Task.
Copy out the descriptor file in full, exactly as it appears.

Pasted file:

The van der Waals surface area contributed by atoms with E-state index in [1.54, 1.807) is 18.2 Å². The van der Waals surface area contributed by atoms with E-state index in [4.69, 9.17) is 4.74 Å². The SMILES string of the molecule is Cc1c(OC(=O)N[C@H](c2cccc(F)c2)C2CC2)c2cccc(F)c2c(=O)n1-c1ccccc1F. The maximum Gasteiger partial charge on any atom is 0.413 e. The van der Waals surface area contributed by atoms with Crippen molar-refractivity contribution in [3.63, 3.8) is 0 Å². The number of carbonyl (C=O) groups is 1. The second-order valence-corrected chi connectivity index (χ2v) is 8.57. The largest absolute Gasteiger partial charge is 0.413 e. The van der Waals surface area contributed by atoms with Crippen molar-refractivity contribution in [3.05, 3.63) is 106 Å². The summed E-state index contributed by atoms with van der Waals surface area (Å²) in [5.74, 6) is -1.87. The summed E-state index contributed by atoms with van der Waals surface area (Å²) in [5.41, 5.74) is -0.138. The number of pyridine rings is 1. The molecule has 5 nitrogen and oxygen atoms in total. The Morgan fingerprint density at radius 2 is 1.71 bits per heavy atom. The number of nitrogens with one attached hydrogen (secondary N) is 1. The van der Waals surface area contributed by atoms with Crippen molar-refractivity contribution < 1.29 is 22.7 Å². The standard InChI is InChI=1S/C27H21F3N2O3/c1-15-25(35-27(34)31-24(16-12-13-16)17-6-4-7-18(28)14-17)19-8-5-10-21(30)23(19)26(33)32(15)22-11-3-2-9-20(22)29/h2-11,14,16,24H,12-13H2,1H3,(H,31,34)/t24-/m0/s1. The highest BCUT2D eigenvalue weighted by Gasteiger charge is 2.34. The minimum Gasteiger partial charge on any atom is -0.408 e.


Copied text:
The van der Waals surface area contributed by atoms with E-state index in [1.54, 1.807) is 18.2 Å². The van der Waals surface area contributed by atoms with E-state index in [4.69, 9.17) is 4.74 Å². The SMILES string of the molecule is Cc1c(OC(=O)N[C@H](c2cccc(F)c2)C2CC2)c2cccc(F)c2c(=O)n1-c1ccccc1F. The maximum Gasteiger partial charge on any atom is 0.413 e. The van der Waals surface area contributed by atoms with Crippen molar-refractivity contribution in [3.63, 3.8) is 0 Å². The number of carbonyl (C=O) groups is 1. The second-order valence-corrected chi connectivity index (χ2v) is 8.57. The largest absolute Gasteiger partial charge is 0.413 e. The van der Waals surface area contributed by atoms with Crippen molar-refractivity contribution in [3.05, 3.63) is 106 Å². The summed E-state index contributed by atoms with van der Waals surface area (Å²) in [5.74, 6) is -1.87. The summed E-state index contributed by atoms with van der Waals surface area (Å²) in [5.41, 5.74) is -0.138. The number of pyridine rings is 1. The molecule has 5 nitrogen and oxygen atoms in total. The Morgan fingerprint density at radius 2 is 1.71 bits per heavy atom. The number of nitrogens with one attached hydrogen (secondary N) is 1. The van der Waals surface area contributed by atoms with Crippen molar-refractivity contribution < 1.29 is 22.7 Å². The standard InChI is InChI=1S/C27H21F3N2O3/c1-15-25(35-27(34)31-24(16-12-13-16)17-6-4-7-18(28)14-17)19-8-5-10-21(30)23(19)26(33)32(15)22-11-3-2-9-20(22)29/h2-11,14,16,24H,12-13H2,1H3,(H,31,34)/t24-/m0/s1. The highest BCUT2D eigenvalue weighted by Gasteiger charge is 2.34. The minimum Gasteiger partial charge on any atom is -0.408 e.